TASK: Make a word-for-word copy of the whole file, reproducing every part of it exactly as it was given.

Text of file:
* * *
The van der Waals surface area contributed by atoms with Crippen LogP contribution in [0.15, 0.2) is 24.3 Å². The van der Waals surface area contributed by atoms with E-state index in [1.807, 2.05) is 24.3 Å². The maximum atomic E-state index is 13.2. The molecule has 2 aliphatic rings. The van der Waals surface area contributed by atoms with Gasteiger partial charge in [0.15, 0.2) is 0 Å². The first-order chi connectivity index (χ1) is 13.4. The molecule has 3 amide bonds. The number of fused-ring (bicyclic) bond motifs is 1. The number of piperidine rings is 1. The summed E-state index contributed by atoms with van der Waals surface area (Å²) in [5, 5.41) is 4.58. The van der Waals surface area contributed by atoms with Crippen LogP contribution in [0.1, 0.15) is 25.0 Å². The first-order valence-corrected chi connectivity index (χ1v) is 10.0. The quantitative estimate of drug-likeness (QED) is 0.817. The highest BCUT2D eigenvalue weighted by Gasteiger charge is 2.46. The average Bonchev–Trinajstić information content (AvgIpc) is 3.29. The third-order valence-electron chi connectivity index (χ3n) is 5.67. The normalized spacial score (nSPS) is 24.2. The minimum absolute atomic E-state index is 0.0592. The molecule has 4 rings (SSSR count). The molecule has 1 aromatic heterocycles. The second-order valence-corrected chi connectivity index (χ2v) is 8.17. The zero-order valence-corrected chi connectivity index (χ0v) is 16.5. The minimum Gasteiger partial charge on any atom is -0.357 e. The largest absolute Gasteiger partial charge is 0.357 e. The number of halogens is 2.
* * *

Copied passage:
The van der Waals surface area contributed by atoms with Crippen LogP contribution in [0.15, 0.2) is 24.3 Å². The van der Waals surface area contributed by atoms with E-state index in [1.807, 2.05) is 24.3 Å². The maximum atomic E-state index is 13.2. The molecule has 2 aliphatic rings. The van der Waals surface area contributed by atoms with Gasteiger partial charge in [0.15, 0.2) is 0 Å². The first-order chi connectivity index (χ1) is 13.4. The molecule has 3 amide bonds. The number of fused-ring (bicyclic) bond motifs is 1. The number of piperidine rings is 1. The summed E-state index contributed by atoms with van der Waals surface area (Å²) in [5, 5.41) is 4.58. The van der Waals surface area contributed by atoms with Crippen LogP contribution in [0.1, 0.15) is 25.0 Å². The first-order valence-corrected chi connectivity index (χ1v) is 10.0. The quantitative estimate of drug-likeness (QED) is 0.817. The highest BCUT2D eigenvalue weighted by Gasteiger charge is 2.46. The average Bonchev–Trinajstić information content (AvgIpc) is 3.29. The third-order valence-electron chi connectivity index (χ3n) is 5.67. The normalized spacial score (nSPS) is 24.2. The minimum absolute atomic E-state index is 0.0592. The molecule has 4 rings (SSSR count). The molecule has 1 aromatic heterocycles. The second-order valence-corrected chi connectivity index (χ2v) is 8.17. The zero-order valence-corrected chi connectivity index (χ0v) is 16.5. The minimum Gasteiger partial charge on any atom is -0.357 e. The largest absolute Gasteiger partial charge is 0.357 e. The number of halogens is 2.